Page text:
The Gut Microbiome of the Snails Lissachatina fulica and Parmarion martensi, Infected and
Uninfected by the Rat Lungworm, Angiostrongylus cantonensis
The Gut Microbiome of the Snails Lissachatina fulica and Parmarion martensi, Infected and Uninfected by the Rat Lungworm, Angiostrongylus cantonensis
University of Hawaii at Manoa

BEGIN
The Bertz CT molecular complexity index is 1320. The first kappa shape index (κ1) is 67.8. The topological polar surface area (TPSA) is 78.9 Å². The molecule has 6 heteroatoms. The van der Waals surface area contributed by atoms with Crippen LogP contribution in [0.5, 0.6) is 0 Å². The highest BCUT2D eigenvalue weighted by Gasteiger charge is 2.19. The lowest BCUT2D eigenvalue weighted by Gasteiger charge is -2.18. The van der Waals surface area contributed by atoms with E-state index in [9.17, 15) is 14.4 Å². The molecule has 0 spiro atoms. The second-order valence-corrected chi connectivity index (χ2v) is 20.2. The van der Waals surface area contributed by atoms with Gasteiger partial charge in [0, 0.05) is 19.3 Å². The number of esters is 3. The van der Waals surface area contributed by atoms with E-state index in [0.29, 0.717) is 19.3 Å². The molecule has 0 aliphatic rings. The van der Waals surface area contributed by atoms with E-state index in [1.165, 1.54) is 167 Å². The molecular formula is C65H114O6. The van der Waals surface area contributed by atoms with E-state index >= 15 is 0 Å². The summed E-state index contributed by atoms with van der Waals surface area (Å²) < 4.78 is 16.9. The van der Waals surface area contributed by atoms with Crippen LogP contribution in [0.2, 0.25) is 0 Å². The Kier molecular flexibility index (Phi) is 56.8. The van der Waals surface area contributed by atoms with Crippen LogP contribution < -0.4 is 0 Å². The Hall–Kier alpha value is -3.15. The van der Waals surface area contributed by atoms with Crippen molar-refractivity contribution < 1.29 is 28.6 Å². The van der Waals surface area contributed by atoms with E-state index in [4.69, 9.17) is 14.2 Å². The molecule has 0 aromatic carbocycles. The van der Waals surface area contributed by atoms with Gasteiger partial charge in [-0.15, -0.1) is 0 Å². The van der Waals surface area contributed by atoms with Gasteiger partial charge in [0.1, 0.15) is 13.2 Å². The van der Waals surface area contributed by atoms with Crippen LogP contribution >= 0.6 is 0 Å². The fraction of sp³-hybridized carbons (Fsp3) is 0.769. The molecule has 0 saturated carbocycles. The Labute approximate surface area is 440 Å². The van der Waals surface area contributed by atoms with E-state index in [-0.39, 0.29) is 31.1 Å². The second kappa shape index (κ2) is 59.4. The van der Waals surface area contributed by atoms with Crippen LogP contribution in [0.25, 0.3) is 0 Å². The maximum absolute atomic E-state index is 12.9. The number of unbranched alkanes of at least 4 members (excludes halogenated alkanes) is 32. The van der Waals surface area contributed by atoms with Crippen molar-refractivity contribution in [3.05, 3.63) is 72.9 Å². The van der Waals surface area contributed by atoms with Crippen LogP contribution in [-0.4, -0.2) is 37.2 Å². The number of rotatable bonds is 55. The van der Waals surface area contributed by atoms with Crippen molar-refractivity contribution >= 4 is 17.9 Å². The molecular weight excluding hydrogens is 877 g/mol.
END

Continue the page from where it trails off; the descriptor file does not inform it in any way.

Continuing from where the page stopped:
This project focused on a parasite, the rat lungworm (Angiostrongylus cantonensis), and its intermediate snail hosts (rats are the definitive hosts in which the worms reproduce). This parasite is important because it is the main etiological agent causing human eosinophilic meningitis. The intermediate hosts are important because people are infected by the parasite when they consume infected hosts, deliberately or inadvertently. Once consumed, the parasites eventually reach the brain, where they remain, feeding and moving until they die. This can lead to a wide range of signs and symptoms resulting from the neurological damage and inflammation the worms cause; in severe cases it may lead to coma and death. The bacterial microbiota in the gut of the snail host may be important in influencing the likelihood of infection of the host by the parasite. Therefore the goal of this project was to characterize the gut microbiome of two snail species, Lissachatina fulica and Parmarion martensi, to determine whether their microbiomes differed and whether being infected by A. cantonensis led to a change in their microbiomes. The snails were collected in Heeia, island of Oahu, Hawaii. Molecular screening for A. cantonensis infection permitted selection of 20 infected and 17 uninfected L. fulica and 13 infected and 20 uninfected P. martensi for analysis. High throughput sequencing of the gut microbiomes of these snails identified four dominant bacterial phyla: Proteobacteria, Tenericutes, Firmicutes, and Bacteroidetes. However, there were significant differences between the microbiomes of the two snail species and between infected and uninfected individuals. The significance of this project is two-fold. First it has shed light on the gut microbiomes of snails and how biotic interactions may impact them. Second, by increasing current knowledge about the impact of this parasite on its host it may lead to novel methods to hinder the ability of the parasite to effectively complete its life cycle and thereby decrease the number of accidental human infections.
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